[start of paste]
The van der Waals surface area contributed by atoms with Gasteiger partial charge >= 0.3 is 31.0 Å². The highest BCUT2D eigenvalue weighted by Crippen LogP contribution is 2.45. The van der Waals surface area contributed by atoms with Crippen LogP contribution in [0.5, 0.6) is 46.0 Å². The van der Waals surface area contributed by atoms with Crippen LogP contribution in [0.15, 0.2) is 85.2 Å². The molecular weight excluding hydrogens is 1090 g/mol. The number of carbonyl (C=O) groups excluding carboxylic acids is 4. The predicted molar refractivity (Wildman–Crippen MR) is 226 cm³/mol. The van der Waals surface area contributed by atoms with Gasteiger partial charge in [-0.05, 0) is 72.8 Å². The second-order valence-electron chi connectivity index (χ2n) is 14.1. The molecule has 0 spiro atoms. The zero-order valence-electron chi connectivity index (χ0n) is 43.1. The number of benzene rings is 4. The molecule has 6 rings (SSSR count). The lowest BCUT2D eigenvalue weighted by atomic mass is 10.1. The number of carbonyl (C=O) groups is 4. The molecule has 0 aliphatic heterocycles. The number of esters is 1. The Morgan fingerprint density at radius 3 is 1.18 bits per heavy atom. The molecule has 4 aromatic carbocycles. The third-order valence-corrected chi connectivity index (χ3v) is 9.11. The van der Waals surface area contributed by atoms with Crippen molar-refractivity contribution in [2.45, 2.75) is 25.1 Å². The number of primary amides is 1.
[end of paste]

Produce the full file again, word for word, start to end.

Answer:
The van der Waals surface area contributed by atoms with Gasteiger partial charge >= 0.3 is 31.0 Å². The highest BCUT2D eigenvalue weighted by Crippen LogP contribution is 2.45. The van der Waals surface area contributed by atoms with Crippen LogP contribution in [0.5, 0.6) is 46.0 Å². The van der Waals surface area contributed by atoms with Crippen LogP contribution in [0.15, 0.2) is 85.2 Å². The molecular weight excluding hydrogens is 1090 g/mol. The number of carbonyl (C=O) groups excluding carboxylic acids is 4. The predicted molar refractivity (Wildman–Crippen MR) is 226 cm³/mol. The van der Waals surface area contributed by atoms with Gasteiger partial charge in [-0.05, 0) is 72.8 Å². The second-order valence-electron chi connectivity index (χ2n) is 14.1. The molecule has 0 spiro atoms. The zero-order valence-electron chi connectivity index (χ0n) is 43.1. The number of benzene rings is 4. The molecule has 6 rings (SSSR count). The lowest BCUT2D eigenvalue weighted by atomic mass is 10.1. The number of carbonyl (C=O) groups is 4. The molecule has 0 aliphatic heterocycles. The number of esters is 1. The Morgan fingerprint density at radius 3 is 1.18 bits per heavy atom. The molecule has 4 aromatic carbocycles. The third-order valence-corrected chi connectivity index (χ3v) is 9.11. The van der Waals surface area contributed by atoms with Crippen molar-refractivity contribution in [2.45, 2.75) is 25.1 Å². The number of primary amides is 1.